By Canon Prof. Kate Drummond AM
11 Then Jesus took the loaves, and when he had given thanks, he distributed them to those who were seated; so also the fish, as much as they wanted. 12 When they were satisfied, he told his disciples, “Gather up the fragments left over, so that nothing may be lost.” 13 So they gathered them up, and from the fragments of the five barley loaves, left by those who had eaten, they filled twelve baskets.John 6:11-15
Our readings from this week remind us of God’s plenty. For the 5000 there is an abundance of food – more than enough, “as much as they wanted”, an excess to what was needed so “they were satisfied”. In our other New Testament reading, the writer of the Letter to the Hebrews reminds us of the rest from work, for restoration and communion with God, that He has given us in the Sabbath, and urges us to use this gift as intended.
And yet, when I think of the plenty – of all the good things that many of us are personally gifted by God, there is an important counterpoint that comes to mind. Our response to these gifts is our gratitude-filled relationship with God and the fruit given to us through that relationship, the fruit of the Spirit. As Paul reminds us in Galatians 5…”the fruit of the Spirit is love, joy, peace, patience, kindness, generosity, faithfulness, gentleness, and self-control.” While our response to all that God has given us may be most rightly thought of in terms of generosity, love and kindness to others, there is also the important call to self-control.
We don’t often dwell on this virtue, although it has certainly been prominent in past monastic traditions. And yet when we look at our society, a failure to respond with self-control to all that God has given us is evident. Our world is failing because we cannot practice restraint in our use of resources, or deny or inconvenience ourselves to ensure that there will always be enough for everyone. Our response to God’s abundance should not be the assumption that it is endless, but that we are called to stewardship, prudence and fairness.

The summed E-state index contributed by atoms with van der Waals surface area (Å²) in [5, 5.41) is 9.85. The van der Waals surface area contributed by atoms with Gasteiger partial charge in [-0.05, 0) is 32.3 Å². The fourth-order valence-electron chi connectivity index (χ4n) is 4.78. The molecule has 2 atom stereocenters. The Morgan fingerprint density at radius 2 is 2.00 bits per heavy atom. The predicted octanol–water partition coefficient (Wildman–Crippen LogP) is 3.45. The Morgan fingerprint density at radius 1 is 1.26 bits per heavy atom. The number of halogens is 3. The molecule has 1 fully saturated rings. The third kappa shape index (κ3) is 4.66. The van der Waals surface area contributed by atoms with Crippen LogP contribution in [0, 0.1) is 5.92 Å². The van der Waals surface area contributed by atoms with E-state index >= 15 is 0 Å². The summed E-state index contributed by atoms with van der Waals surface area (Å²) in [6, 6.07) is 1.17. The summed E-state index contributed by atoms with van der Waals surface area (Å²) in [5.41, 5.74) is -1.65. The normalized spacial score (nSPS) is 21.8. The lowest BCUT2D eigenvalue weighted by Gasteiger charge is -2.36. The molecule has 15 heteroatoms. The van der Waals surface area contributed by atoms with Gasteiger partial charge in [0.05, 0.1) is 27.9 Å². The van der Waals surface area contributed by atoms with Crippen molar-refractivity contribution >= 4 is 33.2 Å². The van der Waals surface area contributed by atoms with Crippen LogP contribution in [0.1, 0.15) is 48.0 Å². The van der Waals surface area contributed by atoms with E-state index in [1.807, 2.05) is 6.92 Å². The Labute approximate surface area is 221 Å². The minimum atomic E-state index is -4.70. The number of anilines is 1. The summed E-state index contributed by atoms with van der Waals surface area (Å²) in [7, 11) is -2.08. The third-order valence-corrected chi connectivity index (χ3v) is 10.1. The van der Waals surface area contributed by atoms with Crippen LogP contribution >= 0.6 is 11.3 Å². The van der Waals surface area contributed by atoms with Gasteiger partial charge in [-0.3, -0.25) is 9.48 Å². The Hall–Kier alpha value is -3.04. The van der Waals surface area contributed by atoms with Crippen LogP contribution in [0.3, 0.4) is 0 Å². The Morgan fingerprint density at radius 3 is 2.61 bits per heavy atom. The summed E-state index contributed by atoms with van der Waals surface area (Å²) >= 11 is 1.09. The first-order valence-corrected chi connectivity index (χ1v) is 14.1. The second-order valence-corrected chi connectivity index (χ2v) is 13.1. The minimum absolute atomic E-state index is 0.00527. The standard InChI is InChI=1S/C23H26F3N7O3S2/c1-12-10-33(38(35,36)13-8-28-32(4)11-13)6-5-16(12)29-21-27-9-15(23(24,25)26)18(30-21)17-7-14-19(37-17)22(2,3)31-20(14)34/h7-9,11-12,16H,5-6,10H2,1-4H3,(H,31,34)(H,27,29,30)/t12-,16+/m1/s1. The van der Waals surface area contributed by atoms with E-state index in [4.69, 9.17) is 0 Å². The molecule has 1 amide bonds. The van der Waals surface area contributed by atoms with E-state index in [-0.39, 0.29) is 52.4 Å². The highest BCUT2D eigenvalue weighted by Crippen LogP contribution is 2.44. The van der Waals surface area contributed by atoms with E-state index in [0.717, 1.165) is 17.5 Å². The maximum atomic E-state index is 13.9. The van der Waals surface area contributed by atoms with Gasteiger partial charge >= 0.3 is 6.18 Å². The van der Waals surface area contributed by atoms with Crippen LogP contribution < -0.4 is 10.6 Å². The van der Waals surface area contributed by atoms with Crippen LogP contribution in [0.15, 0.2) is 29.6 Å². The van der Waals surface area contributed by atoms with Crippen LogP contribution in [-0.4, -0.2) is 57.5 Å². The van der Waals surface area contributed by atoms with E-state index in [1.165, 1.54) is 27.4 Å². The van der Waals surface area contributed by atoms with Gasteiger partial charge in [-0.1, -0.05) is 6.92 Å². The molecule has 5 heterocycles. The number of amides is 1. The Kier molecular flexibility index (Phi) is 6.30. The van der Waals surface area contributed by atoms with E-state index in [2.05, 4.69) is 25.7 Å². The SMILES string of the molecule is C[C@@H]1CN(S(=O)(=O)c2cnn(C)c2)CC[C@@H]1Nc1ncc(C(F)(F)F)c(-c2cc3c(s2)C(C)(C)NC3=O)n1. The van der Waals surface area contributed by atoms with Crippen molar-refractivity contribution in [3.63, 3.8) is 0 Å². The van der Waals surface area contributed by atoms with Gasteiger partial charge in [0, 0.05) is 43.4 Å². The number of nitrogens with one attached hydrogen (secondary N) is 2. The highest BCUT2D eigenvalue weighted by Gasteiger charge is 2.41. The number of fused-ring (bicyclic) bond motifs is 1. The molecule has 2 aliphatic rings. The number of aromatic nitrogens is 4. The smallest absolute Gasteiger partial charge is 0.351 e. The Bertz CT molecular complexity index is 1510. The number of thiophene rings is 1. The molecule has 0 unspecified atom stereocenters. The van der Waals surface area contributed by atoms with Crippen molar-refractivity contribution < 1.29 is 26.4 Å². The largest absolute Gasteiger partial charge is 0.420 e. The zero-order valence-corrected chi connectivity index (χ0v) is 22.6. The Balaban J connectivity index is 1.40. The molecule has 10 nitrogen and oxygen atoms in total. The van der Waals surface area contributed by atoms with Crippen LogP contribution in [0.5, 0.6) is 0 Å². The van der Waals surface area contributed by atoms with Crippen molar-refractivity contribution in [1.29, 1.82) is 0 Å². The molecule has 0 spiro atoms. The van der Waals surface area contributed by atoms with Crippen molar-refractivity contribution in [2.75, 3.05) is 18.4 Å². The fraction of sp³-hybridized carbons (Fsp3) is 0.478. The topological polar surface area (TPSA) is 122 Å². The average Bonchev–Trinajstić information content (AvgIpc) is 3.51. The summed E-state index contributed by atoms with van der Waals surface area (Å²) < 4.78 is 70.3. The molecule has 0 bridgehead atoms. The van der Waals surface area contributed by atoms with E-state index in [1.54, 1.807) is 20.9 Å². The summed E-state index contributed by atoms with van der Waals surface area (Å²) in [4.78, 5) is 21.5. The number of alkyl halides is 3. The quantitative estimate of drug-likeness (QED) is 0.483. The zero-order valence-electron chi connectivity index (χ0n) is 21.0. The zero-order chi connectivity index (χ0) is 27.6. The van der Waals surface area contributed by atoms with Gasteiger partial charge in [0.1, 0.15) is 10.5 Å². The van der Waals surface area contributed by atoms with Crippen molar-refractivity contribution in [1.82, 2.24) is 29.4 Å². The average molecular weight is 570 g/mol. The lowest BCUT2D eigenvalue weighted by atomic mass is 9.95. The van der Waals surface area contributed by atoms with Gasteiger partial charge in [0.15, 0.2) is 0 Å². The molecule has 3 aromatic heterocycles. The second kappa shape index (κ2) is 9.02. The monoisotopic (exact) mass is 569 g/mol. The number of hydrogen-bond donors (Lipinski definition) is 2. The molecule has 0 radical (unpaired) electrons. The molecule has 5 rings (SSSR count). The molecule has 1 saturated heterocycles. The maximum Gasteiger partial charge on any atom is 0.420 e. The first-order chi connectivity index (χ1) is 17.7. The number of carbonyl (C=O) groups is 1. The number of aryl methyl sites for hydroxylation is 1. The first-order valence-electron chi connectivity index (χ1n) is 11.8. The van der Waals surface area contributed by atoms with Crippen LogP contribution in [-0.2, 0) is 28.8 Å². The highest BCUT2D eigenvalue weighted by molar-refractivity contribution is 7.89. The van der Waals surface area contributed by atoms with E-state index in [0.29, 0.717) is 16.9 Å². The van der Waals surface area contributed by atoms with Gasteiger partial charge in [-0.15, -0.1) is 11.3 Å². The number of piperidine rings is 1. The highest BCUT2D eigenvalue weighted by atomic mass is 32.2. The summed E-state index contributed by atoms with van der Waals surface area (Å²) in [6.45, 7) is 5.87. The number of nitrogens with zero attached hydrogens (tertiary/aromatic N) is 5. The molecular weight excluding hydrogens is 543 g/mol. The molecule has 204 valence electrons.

This is, of course, true in the bigger picture of climate change and the world’s natural resources, but I also see it every day in the microcosm of our hospitals. It saddens me to know that the Center for Disease Control and Prevention in the United States has determined that life expectancy is decreasing for Americans. This will also happen in Australia; the next generation will be the first in history that, on average, dies younger, than the one before. At a time when we know more than ever about how to live long and healthy lives, and God has gifted us with this knowledge and the tools to achieve it, we are actually becoming sicker and dying younger, and our hospitals and health services are stretched to breaking point as a result.
Why is this happening? Well, this is largely, although not exclusively, a problem of excess and of our lack of self-control as a society and as individuals. We eat too much and exercise too little, we suffer addictions to alcohol, tobacco and opioids and fail to take advantage of basic preventative measures such as cancer screening and recently, masks and vaccinations.
Of course, each person has suffered trials and struggles, and my reflection here is not to pass judgment on any person’s specific circumstances. We find ourselves in this situation often due to pain, trauma and circumstance well beyond our control. But I reflect that it is timely to remind myself and others that we can draw on the strength given to us through our relationship with God to find the fruit of the spirit, the self control, to change our behaviour, to live healthy lives and to ensure that our healthcare resources are there in abundance for those who need them.
Canon Prof Dr Kate Drummond AM is a Lay Canon St Paul’s Cathedral and Director of Neurosurgery, Royal Melbourne Hospital